I am merely sorry that I pressed the wrong button/key the night I did a thorough rundown on Bergman when jbottle mentioned it, because then Barton could see how it divides between the predominantly psychological element of Ingmar and those that are predominantly historic films (not without their own psychology). The early reviewers thought his films were what they are because he had a religious slant from his father.  It could have been just a depressing climate which caused many Scandinavians to move to the upper Midwest for more of the same because they acclimated.
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barton
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« Reply #3242 on: January 19, 2008, 04:43:57 PM »

TSS is a beautiful (I love what black-and-white does, intensifying contrasts and giving a strange depth and delineation to actor's faces) dark fantasy in which a medieval knight matches wits with Death, playing a game a chess to postpone his own demise and that of the people in his entourage.  There's a vein of playful wit and whimsy that runs through all the deep ruminations about life's meaning and our ultimate fate, which is maybe why this is one of my favorite Bergmans -- to the characters that feel deeply, life seems tragic; to those that think, it is more comic -- or at least has its moments.  One of the actors that the Knight and Squire meet up with is caught dallying with a blacksmith's wife -- the jealous raging blacksmith threatens to kill him, but the actor responds by a histrionic faking of his own suicide and then sneaks off to hide in a tree.  While he sits there, thinking himself a clever artist, Death sneaks up and fells the tree. 

One of those films that it pays to rewatch at various stages of one's life.  I'd seen it ca. age 20, but hadn't really figured out how to watch Bergman (or subtitled films, generally, probably) and didn't come away with that much.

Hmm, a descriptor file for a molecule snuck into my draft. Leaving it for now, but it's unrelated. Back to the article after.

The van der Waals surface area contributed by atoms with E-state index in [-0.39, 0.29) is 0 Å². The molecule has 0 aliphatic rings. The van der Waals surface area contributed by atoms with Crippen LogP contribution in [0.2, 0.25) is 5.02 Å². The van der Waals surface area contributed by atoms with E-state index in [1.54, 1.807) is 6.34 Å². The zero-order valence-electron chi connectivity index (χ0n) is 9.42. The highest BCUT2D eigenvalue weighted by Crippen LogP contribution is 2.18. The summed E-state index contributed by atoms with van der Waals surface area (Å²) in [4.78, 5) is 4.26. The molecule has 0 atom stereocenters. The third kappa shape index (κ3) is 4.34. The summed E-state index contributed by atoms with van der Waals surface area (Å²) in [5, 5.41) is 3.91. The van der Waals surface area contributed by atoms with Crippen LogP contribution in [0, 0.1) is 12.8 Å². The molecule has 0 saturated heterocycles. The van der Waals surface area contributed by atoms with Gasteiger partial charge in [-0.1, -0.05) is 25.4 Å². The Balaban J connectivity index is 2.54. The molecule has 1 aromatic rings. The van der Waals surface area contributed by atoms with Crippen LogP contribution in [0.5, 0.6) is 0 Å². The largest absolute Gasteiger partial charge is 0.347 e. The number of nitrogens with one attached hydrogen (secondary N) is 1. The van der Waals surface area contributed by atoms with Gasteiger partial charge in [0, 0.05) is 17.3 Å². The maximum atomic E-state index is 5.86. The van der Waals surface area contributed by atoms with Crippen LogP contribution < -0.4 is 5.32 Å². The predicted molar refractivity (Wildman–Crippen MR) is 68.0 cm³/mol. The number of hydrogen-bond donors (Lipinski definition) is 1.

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nytempsperdu
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« Reply #3243 on: January 19, 2008, 06:26:58 PM »

Perhaps should  go in impending trivia forum: another movie with pretty girl on a horse scene: Hair
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madupont
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« Reply #3244 on: January 21, 2008, 12:17:21 PM »



it's a long-term investment strategy.  you give it to your grandkids and hide it in the basement for 70 years, then they sell it to someone who has no clue it was stolen long after the work itself is almost forgotten.  the buyer is a bona fide purchaser for value, and gets clean title.


MORE,ON THIS TOPIC, I thought that you might find interesting when I ran into it while doing something else and before the crash of Melba, rather than stock market for instance, prevented me from posting this:

"On November 3, 2006, the New York Times reported that Geffen had sold Pollock's 1948 painting No. 5, 1948 from his collection for $140m (£73.35m) to Mexican financier David Martinez. Martinez is the founder of London-based Fintech Advisory Ltd, a financial house that specializes in buying Third World debt. The sale made No. 5, 1948 the most expensive painting ever sold (outstripping the $134m paid in October 2006 for Gustav Klimt's portrait Portrait of Adele Bloch-Bauer I by cosmetics heir Ronald Lauder)."
 
David Geffen, of course, sold much of his collection in an attempt to buy the Los Angeles Times before it became a Republican voice-box. He wished to save it for the people of L.A.(those in the Industry have their own media communications but still...)and this was his own venture and not Dreamworks so did not include Katzenberg or Spielberg.